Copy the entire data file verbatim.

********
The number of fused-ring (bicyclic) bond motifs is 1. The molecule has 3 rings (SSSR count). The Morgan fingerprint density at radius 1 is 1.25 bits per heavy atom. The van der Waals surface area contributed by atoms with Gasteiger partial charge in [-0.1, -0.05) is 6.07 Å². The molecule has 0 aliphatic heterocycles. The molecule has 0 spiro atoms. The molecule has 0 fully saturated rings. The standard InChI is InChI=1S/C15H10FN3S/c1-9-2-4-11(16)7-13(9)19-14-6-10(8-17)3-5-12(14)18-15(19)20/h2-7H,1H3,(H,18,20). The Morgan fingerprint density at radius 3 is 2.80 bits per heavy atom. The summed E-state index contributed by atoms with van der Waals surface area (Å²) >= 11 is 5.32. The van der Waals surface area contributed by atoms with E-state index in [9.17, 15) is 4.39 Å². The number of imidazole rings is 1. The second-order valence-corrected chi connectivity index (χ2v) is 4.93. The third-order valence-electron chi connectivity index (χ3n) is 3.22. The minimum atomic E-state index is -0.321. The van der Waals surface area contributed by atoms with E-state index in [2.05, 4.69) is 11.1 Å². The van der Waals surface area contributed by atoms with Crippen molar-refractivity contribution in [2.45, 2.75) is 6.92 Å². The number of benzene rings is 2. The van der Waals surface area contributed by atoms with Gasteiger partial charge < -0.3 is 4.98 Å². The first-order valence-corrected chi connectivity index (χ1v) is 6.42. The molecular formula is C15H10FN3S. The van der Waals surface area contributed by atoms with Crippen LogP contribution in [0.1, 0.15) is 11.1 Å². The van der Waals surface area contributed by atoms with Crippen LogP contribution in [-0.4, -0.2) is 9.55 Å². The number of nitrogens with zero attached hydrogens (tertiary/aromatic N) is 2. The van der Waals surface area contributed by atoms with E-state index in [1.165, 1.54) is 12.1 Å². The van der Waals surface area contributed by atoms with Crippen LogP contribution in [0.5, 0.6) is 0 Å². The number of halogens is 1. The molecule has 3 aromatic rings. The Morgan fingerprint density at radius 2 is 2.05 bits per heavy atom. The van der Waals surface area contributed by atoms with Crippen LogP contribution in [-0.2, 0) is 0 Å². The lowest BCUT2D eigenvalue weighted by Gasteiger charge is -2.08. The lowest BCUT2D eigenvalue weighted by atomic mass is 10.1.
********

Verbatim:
The number of fused-ring (bicyclic) bond motifs is 1. The molecule has 3 rings (SSSR count). The Morgan fingerprint density at radius 1 is 1.25 bits per heavy atom. The van der Waals surface area contributed by atoms with Gasteiger partial charge in [-0.1, -0.05) is 6.07 Å². The molecule has 0 aliphatic heterocycles. The molecule has 0 spiro atoms. The molecule has 0 fully saturated rings. The standard InChI is InChI=1S/C15H10FN3S/c1-9-2-4-11(16)7-13(9)19-14-6-10(8-17)3-5-12(14)18-15(19)20/h2-7H,1H3,(H,18,20). The Morgan fingerprint density at radius 3 is 2.80 bits per heavy atom. The summed E-state index contributed by atoms with van der Waals surface area (Å²) >= 11 is 5.32. The van der Waals surface area contributed by atoms with E-state index in [9.17, 15) is 4.39 Å². The number of imidazole rings is 1. The second-order valence-corrected chi connectivity index (χ2v) is 4.93. The third-order valence-electron chi connectivity index (χ3n) is 3.22. The minimum atomic E-state index is -0.321. The van der Waals surface area contributed by atoms with E-state index in [2.05, 4.69) is 11.1 Å². The van der Waals surface area contributed by atoms with Crippen molar-refractivity contribution in [2.45, 2.75) is 6.92 Å². The number of benzene rings is 2. The van der Waals surface area contributed by atoms with Gasteiger partial charge < -0.3 is 4.98 Å². The first-order valence-corrected chi connectivity index (χ1v) is 6.42. The molecular formula is C15H10FN3S. The van der Waals surface area contributed by atoms with Crippen LogP contribution in [0.1, 0.15) is 11.1 Å². The van der Waals surface area contributed by atoms with Crippen LogP contribution in [-0.4, -0.2) is 9.55 Å². The number of nitrogens with zero attached hydrogens (tertiary/aromatic N) is 2. The van der Waals surface area contributed by atoms with E-state index in [1.165, 1.54) is 12.1 Å². The van der Waals surface area contributed by atoms with Crippen LogP contribution in [0.5, 0.6) is 0 Å². The number of halogens is 1. The molecule has 3 aromatic rings. The Morgan fingerprint density at radius 2 is 2.05 bits per heavy atom. The van der Waals surface area contributed by atoms with Crippen LogP contribution in [-0.2, 0) is 0 Å². The lowest BCUT2D eigenvalue weighted by Gasteiger charge is -2.08. The lowest BCUT2D eigenvalue weighted by atomic mass is 10.1.